Made by Lionel and accompanied by its original paper-labeled box, a No. 84 set of two 8-inch electric-powered racers with composition drivers was accurately described as being in “pristine” condition. Complete with metal track, the rare set estimated at $1,200-$1,500 whisked off to a $12,650 finish.

An American National fire pumper pedal car, in all-original condition with upright boiler, wooden side ladders, platform railing and a bell on its hood, measured 60 inches in length. It blazed past its $5,000-$7,500 estimate to settle at $10,350.

Another pressed-steel favorite was the Buddy ‘L’ pile driver on treads. Measuring 18 inches by 24 inches, the rare example of kid-size heavy machinery was bid to $8,625.

A welcome surprise at the start of the Saturday session was Michael Bertoia’s appearance at the podium as guest auctioneer. The 26-year-old son of Bertoia Auctions’ founders, Jeanne and the late Bill Bertoia, Michael joined the family business in January 2008. He had been quietly apprenticing under the stewardship of Bertoia’s long-time auctioneer Tim Luke and had tested his skills with an uncataloged selection of box lots following Bertoia’s November holiday session. Now ready for the challenge of multiple forms of bidding, Michael stepped up to call the first 100 lots of the day.

“He did an amazing job,” said Jeanne. “There were many telephone, absentee and Internet bidders, as well as book bids to manage. He didn’t miss a single bid and was very well received by the crowd. I don’t know who was smiling bigger, me or Sally Kaufman. I had asked Sally prior to the sale if she would be comfortable with Michael calling the first 100 lots. Not only did she approve, she also made sure she was there before the sale began. She said she didn’t want to be late to watch him.”

When the auction reached its last 100 lots, Bertoia’s broke out the champagne and invited everyone to take part in a toast to Donald Kaufman (1930-2009), who had lived long enough to attend the first two auction sessions and witness the happiness his toys brought to their new owners.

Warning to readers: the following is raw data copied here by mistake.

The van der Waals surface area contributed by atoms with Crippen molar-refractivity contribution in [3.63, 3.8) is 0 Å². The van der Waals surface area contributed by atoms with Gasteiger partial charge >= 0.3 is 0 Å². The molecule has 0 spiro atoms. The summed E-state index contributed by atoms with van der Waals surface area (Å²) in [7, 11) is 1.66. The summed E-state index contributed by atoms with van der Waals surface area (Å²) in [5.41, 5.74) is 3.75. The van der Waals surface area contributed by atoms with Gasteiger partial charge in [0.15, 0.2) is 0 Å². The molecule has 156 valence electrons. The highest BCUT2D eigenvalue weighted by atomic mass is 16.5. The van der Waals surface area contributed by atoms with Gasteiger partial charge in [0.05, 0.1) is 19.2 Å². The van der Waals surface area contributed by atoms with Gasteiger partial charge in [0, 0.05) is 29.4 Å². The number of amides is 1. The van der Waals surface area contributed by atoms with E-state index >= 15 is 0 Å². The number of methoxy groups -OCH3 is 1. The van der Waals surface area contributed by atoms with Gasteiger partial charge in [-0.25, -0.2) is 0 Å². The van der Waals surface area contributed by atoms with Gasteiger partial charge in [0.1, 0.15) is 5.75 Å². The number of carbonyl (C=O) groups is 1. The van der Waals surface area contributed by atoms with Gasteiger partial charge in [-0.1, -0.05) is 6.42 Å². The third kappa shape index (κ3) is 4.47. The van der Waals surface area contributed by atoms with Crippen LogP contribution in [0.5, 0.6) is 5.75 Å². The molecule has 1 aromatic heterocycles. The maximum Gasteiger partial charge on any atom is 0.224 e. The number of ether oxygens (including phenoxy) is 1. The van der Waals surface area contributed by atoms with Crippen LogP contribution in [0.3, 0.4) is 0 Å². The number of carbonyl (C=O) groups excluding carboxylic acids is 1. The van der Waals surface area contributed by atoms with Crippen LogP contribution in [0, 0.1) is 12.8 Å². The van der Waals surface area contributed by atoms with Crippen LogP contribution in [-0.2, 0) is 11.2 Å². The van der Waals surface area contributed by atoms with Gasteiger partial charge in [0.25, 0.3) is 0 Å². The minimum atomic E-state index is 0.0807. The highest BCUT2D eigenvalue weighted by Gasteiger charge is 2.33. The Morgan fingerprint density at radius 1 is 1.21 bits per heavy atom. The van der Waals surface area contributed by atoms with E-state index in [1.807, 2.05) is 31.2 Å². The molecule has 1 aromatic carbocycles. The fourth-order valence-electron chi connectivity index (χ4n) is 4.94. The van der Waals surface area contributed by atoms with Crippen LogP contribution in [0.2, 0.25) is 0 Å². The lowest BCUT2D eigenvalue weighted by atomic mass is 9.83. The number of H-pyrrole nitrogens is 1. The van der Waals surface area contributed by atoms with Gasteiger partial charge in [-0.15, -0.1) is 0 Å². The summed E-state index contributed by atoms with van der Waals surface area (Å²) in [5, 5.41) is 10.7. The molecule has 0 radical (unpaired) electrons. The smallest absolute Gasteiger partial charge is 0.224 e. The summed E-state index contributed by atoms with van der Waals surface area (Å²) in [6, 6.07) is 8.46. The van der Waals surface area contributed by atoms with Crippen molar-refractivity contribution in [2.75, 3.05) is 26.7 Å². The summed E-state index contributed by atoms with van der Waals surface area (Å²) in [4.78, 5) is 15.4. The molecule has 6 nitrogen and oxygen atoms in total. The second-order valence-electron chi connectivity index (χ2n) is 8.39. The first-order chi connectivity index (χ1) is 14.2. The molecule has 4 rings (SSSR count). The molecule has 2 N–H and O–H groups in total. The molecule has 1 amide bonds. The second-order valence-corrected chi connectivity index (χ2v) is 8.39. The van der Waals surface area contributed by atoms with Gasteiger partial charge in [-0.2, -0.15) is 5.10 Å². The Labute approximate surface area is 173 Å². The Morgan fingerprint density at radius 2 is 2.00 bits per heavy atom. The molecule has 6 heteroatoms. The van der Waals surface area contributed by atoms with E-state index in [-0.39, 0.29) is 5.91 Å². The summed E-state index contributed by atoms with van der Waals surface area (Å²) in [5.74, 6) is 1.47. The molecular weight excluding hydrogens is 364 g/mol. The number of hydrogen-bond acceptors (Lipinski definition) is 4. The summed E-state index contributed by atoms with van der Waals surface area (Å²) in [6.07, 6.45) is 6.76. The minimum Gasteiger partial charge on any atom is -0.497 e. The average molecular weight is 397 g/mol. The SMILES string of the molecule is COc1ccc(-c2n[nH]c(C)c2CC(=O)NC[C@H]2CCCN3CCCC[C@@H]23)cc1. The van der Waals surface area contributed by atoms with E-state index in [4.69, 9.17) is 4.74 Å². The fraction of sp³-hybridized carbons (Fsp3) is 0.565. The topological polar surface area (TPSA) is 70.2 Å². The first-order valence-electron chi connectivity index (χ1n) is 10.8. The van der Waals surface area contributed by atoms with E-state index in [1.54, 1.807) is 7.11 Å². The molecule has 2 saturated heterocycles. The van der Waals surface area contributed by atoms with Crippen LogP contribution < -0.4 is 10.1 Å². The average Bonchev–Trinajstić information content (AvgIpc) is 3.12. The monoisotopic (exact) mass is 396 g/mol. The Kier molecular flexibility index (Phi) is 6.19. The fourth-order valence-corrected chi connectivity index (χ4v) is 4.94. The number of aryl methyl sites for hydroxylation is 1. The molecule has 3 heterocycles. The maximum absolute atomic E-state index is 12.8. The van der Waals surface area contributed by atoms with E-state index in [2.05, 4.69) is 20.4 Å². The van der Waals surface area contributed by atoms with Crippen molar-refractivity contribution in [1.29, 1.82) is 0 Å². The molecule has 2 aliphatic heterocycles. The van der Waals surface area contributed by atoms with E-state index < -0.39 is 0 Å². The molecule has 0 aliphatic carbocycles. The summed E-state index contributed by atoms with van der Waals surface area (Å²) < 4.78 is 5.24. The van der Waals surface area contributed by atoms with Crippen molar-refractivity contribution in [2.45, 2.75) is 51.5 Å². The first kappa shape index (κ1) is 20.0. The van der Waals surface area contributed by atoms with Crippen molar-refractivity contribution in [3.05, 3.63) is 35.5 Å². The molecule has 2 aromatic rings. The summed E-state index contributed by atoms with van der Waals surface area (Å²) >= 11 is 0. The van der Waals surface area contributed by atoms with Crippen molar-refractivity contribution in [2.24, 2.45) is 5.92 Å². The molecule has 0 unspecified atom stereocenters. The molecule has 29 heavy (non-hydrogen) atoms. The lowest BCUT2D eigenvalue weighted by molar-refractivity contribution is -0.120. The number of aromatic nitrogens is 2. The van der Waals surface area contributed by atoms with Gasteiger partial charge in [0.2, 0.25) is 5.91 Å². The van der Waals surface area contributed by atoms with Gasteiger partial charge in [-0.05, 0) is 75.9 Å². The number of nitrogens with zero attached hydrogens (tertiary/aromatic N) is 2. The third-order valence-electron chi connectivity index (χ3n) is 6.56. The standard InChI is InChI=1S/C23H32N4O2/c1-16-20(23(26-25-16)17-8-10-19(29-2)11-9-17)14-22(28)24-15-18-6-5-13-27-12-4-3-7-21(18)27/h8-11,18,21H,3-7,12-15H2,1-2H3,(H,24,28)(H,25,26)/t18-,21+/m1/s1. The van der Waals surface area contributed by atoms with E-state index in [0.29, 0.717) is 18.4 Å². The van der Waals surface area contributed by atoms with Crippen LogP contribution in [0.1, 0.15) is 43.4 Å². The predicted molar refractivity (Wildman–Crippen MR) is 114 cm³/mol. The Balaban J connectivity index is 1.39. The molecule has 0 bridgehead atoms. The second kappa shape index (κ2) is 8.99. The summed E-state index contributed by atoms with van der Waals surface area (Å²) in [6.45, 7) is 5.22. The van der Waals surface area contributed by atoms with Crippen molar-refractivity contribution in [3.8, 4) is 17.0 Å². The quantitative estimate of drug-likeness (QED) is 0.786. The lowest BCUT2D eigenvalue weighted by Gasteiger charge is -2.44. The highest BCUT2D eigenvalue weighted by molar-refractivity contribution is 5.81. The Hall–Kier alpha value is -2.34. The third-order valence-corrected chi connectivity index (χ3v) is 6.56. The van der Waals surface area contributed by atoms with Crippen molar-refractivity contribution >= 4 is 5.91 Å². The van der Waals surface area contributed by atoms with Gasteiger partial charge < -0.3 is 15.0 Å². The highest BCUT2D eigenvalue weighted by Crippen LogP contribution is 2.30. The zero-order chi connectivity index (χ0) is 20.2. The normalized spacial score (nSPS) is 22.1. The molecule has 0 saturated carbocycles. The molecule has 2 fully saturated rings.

The last two lots of the sale held special significance, and the crowd recognized them as such. The penultimate item, a Hans Eberl tinplate clockwork delivery van, German-made and dating to the 1920s, advertised “Kaufmann’s – The Big Store – Everything Under The Sun.” Coincidentally, Don Kaufman’s father and uncle were retail merchants who traded as Kaufman Brothers – later shortened to K-B, as in K-B Toys, the family firm Don Kaufman subsequently co-founded. Although the toy delivery van advertising “Kaufmann’s” was from a Pittsburgh store with no connection whatsoever to Don Kaufman’s family, it nonetheless embodied Don’s own family history perfectly. It was a natural choice for the auction series’ signature piece and appeared on the cover of each of the five auction catalogs. Estimated at $4,000-$5,000, it delivered the goods at $11,500.

The closing lot, an Arcade cast-iron International Harvester Red Baby truck, was the first toy Don Kaufman had ever bought – for $4 back in 1954. Thanks to a number of generous collectors in the audience, the truck ended up staying in the Kaufman family. Earlier in the day, a family group consisting of a grandfather, father and son had proposed the idea to their fellow collectors that the toy should be purchased as a gift for Sally Kaufman. It was well known that Don had not held back any toys when the auction goods were picked up, so there weren’t any legacies to pass down to future generations of the family. The hat was passed, figuratively speaking, and a sizable sum was collected from those who chose to participate. When Jeanne Bertoia found out about the plan, she clinched the deal by issuing a guarantee that Bertoia’s would cover any shortfall between the collected monies and the amount needed to win the truck at auction.